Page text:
Few people are willing to criticize the myth that "America is a democracy."
- The deliberations of the Constitutional Convention of 1787 were held in strict secrecy. Consequently, anxious citizens gathered outside Independence Hall when the proceedings ended in order to learn what had been produced behind closed doors. The answer was provided immediately. A Mrs. Powel of Philadelphia asked Benjamin Franklin, "Well, Doctor, what have we got, a republic or a monarchy?" With no hesitation whatsoever, Franklin responded, "A republic, if you can keep it."
- This exchange was recorded by Constitution signer James McHenry in a diary entry that was later reproduced in the 1906 American Historical Review.
A Republic, If You Can Keep It - The New American
We have not kept it.
The essential difference between a Republic and a Democracy is that a Republic is under law, while in a democracy, "the voice of the people is the voice of God" (vox populi, vox dei). In a Republic the People may democratically elect their representatives, but their representatives do not simply rubber-stamp the will of the people, but govern according to the "organic law."
Republic v. Democracy by David Barton, Wallbuilders.com
|We have grown accustomed to hearing that we are a democracy; such was never the intent. The form of government entrusted to us by our Founders was a republic, not a democracy.1 Our Founders had an opportunity to establish a democracy in America and chose not to. In fact, the Founders made clear that we were not, and were never to become, a democracy:
Many Americans today seem to be unable to define the difference between the two, but there is a difference, a big difference. That difference rests in the source of authority.
[D]emocracies have ever been spectacles of turbulence and contention; have ever been found incompatible with personal security, or the rights of property; and have, in general, been as short in their lives as they have been violent in their deaths.2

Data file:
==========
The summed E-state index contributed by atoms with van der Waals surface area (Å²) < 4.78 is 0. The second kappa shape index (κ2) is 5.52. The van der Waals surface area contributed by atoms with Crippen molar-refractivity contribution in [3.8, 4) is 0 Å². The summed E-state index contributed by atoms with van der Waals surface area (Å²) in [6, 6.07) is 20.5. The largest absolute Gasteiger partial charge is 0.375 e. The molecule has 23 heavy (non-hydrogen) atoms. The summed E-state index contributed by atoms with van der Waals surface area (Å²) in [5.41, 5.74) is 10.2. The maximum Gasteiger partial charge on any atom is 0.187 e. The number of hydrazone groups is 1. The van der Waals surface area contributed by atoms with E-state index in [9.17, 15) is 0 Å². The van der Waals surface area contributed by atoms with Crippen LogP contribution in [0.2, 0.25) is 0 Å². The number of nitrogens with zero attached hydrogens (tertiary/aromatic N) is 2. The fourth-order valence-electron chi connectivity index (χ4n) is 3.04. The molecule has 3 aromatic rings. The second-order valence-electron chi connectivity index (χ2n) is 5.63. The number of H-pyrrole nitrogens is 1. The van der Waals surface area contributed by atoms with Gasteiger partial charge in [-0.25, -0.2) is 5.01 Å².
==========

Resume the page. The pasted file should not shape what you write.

Remember, democracy never lasts long. It soon wastes, exhausts, and murders itself. There never was a democracy yet that did not commit suicide.3
A democracy is a volcano which conceals the fiery materials of its own destruction. These will produce an eruption and carry desolation in their way.4 The known propensity of a democracy is to licentiousness [excessive license] which the ambitious call, and ignorant believe to be liberty.5
Fisher Ames, Author of the House Language for the First Amendment
We have seen the tumult of democracy terminate . . . as [it has] everywhere terminated, in despotism. . . . Democracy! savage and wild. Thou who wouldst bring down the virtuous and wise to thy level of folly and guilt.6
Gouverneur Morris, Signer and Penman of the Constitution
[T]he experience of all former ages had shown that of all human governments, democracy was the most unstable, fluctuating and short-lived.7
John Quincy Adams
A simple democracy . . . is one of the greatest of evils.8
Benjamin Rush, Signer of the Declaration
In democracy . . . there are commonly tumults and disorders. . . . Therefore a pure democracy is generally a very bad government. It is often the most tyrannical government on earth.9